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The International is actually two movies in one: A highbrow thriller about a sprawling bank that resorts to murder and arms sales to retain its power, and a sleek visual essay on how architecture and interior design shapes your perceptions. Interpol agent Louis Salinger (Clive Owen, still not quite a star despite Inside Man and Children of Men) has been on the brink of conclusive evidence against the villainous international bank, but his sources always end up dead. With the aid of a Manhattan district attorney (Naomi Watts in a woefully underwritten part), he stumbles on the trail of the bank's favorite hit man, who might provide the (literally) smoking gun Louis needs. The International starts out smooth and silky, with visual style to burn and Owen's intense fervor. The plot gradually bogs down in incoherent moralizing, but along the way there are some taut sequences, including a bloody shootout in the Guggenheim Museum where alliances shift unexpectedly. But what makes The International worth seeing is director Tom Tykwer's astute eye for public space: Chic postmodern buildings, broad Italian plazas, Turkish rooftops like mountain paths--Tykwer orchestrates actors through these architectural shapes, his hypnotic visual sense creating far more tension and excitement than the plot. Also featuring Armin Mueller-Stahl (Eastern Promises) and Ulrich Thomsen (The Celebration) as malevolent Europeans. --Bret Fetzer --This text refers to the DVD edition.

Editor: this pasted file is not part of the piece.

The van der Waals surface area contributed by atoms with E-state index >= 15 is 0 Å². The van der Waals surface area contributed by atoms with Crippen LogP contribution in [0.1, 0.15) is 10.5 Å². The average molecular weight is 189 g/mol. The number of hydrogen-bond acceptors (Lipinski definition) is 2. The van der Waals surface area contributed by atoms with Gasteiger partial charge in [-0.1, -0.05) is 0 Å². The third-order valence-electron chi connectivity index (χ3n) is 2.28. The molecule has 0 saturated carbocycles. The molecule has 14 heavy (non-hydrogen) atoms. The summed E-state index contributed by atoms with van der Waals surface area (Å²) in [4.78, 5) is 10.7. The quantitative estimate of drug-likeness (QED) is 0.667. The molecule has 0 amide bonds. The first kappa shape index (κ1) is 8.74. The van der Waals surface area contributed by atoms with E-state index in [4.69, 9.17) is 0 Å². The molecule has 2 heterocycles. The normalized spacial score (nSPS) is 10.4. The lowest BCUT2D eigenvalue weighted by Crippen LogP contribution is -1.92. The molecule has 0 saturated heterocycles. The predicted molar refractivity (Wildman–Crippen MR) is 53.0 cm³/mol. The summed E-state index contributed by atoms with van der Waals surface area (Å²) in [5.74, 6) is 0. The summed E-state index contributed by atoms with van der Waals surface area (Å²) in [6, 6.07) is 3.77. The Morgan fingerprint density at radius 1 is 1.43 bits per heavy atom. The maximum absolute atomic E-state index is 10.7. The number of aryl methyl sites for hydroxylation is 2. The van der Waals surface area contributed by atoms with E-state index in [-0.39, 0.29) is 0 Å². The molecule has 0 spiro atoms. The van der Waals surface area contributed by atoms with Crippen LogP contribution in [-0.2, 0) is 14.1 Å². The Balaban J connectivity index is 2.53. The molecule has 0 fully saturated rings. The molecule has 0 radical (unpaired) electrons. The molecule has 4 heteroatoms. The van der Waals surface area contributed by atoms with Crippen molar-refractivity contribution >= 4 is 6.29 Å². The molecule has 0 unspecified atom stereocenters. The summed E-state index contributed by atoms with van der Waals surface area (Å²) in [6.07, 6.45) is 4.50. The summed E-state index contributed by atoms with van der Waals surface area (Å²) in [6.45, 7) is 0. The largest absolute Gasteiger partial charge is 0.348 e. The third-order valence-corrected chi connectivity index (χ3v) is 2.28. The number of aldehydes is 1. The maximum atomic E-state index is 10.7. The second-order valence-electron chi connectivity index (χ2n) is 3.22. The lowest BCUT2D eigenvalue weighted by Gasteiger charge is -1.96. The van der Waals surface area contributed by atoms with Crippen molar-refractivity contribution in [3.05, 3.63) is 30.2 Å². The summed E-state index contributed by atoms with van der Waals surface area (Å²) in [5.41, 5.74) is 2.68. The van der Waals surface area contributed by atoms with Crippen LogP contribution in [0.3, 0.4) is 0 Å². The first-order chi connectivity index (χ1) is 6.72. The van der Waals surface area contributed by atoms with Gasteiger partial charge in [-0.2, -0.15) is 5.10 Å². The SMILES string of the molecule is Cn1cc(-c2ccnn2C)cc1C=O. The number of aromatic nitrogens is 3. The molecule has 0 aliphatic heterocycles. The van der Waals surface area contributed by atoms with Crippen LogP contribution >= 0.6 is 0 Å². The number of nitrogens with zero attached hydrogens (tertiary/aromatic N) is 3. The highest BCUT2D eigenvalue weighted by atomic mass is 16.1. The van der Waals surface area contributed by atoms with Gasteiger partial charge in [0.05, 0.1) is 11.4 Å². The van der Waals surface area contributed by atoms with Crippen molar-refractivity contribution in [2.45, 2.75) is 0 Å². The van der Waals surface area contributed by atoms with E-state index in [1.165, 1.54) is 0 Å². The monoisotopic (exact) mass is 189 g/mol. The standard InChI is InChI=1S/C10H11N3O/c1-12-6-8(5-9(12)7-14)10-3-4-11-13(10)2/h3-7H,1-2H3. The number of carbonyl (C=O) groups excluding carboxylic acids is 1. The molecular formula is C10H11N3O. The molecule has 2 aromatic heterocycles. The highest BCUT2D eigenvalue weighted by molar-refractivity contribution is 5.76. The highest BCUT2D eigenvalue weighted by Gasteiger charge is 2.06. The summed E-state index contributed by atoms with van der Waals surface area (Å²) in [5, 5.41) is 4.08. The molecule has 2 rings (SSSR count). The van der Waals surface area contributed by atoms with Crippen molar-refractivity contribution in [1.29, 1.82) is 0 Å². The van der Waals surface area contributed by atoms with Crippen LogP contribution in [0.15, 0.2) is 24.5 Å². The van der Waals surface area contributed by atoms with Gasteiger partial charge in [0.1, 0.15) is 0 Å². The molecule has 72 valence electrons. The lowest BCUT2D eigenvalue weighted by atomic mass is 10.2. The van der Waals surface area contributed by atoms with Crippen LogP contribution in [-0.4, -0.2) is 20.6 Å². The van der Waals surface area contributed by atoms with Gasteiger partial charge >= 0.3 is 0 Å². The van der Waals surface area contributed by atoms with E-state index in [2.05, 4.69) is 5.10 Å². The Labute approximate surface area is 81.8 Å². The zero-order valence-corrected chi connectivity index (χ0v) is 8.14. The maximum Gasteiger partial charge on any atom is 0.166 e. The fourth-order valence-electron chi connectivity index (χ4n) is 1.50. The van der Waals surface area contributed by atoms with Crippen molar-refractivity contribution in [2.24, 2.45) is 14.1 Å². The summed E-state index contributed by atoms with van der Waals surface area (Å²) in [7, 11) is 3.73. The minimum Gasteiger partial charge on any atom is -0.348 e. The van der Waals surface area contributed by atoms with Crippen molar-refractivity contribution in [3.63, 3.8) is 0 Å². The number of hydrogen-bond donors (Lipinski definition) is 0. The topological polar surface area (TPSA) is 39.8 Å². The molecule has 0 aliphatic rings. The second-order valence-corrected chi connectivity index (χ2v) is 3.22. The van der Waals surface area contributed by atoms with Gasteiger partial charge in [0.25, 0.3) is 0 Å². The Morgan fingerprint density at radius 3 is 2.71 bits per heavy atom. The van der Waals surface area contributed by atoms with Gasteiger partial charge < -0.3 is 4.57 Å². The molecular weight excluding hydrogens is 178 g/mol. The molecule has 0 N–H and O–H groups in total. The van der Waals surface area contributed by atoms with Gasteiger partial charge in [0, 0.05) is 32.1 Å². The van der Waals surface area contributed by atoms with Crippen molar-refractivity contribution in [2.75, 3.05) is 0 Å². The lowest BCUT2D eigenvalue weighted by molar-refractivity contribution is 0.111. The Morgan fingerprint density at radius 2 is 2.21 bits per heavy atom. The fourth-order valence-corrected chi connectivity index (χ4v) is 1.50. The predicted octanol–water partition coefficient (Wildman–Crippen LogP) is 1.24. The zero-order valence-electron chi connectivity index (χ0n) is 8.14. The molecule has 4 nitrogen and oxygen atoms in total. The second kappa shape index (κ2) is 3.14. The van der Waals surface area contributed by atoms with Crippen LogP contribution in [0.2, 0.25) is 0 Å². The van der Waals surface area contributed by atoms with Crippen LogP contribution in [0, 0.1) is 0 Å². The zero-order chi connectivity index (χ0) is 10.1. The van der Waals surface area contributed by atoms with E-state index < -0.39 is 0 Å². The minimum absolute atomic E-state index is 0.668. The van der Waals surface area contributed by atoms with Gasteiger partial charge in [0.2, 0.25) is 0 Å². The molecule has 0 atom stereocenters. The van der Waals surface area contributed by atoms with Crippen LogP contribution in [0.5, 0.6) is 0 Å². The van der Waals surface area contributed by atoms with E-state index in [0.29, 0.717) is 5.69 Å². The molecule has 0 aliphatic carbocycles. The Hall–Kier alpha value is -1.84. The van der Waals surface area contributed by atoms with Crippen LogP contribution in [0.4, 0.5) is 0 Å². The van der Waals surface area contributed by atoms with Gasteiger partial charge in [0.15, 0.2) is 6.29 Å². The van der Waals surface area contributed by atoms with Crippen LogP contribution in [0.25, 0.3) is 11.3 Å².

it was an alright movie. I am mixed on the movie. not quite sure how I really feel on it. may take another time or two watching it.Published on Aug. 4 2013 by H. Dole
The main character of this movie really is the architecture. It imposes itself into the story making the main actors little more than pawns to be moved between fantastically... Read morePublished on Nov. 19 2009 by Brian Maitland